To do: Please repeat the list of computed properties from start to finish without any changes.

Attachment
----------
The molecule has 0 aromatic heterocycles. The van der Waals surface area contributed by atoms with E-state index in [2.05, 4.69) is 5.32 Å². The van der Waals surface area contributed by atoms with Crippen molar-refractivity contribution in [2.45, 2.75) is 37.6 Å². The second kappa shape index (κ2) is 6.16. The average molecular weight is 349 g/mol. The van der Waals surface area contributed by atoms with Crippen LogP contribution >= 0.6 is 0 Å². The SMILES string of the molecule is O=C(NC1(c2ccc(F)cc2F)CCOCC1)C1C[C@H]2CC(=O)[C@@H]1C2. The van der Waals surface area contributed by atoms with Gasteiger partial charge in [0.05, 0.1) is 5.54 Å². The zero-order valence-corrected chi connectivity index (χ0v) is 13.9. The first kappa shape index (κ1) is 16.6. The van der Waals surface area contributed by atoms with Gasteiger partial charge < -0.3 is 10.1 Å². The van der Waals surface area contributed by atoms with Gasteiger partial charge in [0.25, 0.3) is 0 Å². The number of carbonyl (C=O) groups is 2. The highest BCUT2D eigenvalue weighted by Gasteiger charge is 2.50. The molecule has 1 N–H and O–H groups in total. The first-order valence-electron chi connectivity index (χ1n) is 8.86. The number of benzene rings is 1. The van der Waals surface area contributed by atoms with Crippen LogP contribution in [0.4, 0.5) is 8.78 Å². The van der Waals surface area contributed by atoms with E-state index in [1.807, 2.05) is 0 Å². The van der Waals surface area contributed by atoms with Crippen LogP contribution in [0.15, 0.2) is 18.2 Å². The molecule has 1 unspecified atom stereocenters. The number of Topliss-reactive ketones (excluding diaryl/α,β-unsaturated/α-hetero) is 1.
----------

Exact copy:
The molecule has 0 aromatic heterocycles. The van der Waals surface area contributed by atoms with E-state index in [2.05, 4.69) is 5.32 Å². The van der Waals surface area contributed by atoms with Crippen molar-refractivity contribution in [2.45, 2.75) is 37.6 Å². The second kappa shape index (κ2) is 6.16. The average molecular weight is 349 g/mol. The van der Waals surface area contributed by atoms with Crippen LogP contribution >= 0.6 is 0 Å². The SMILES string of the molecule is O=C(NC1(c2ccc(F)cc2F)CCOCC1)C1C[C@H]2CC(=O)[C@@H]1C2. The van der Waals surface area contributed by atoms with Gasteiger partial charge in [0.05, 0.1) is 5.54 Å². The zero-order valence-corrected chi connectivity index (χ0v) is 13.9. The first kappa shape index (κ1) is 16.6. The van der Waals surface area contributed by atoms with Gasteiger partial charge < -0.3 is 10.1 Å². The van der Waals surface area contributed by atoms with Gasteiger partial charge in [0.25, 0.3) is 0 Å². The number of carbonyl (C=O) groups is 2. The highest BCUT2D eigenvalue weighted by Gasteiger charge is 2.50. The molecule has 1 N–H and O–H groups in total. The first-order valence-electron chi connectivity index (χ1n) is 8.86. The number of benzene rings is 1. The van der Waals surface area contributed by atoms with Crippen LogP contribution in [0.4, 0.5) is 8.78 Å². The van der Waals surface area contributed by atoms with E-state index in [1.807, 2.05) is 0 Å². The van der Waals surface area contributed by atoms with Crippen LogP contribution in [0.15, 0.2) is 18.2 Å². The molecule has 1 unspecified atom stereocenters. The number of Topliss-reactive ketones (excluding diaryl/α,β-unsaturated/α-hetero) is 1.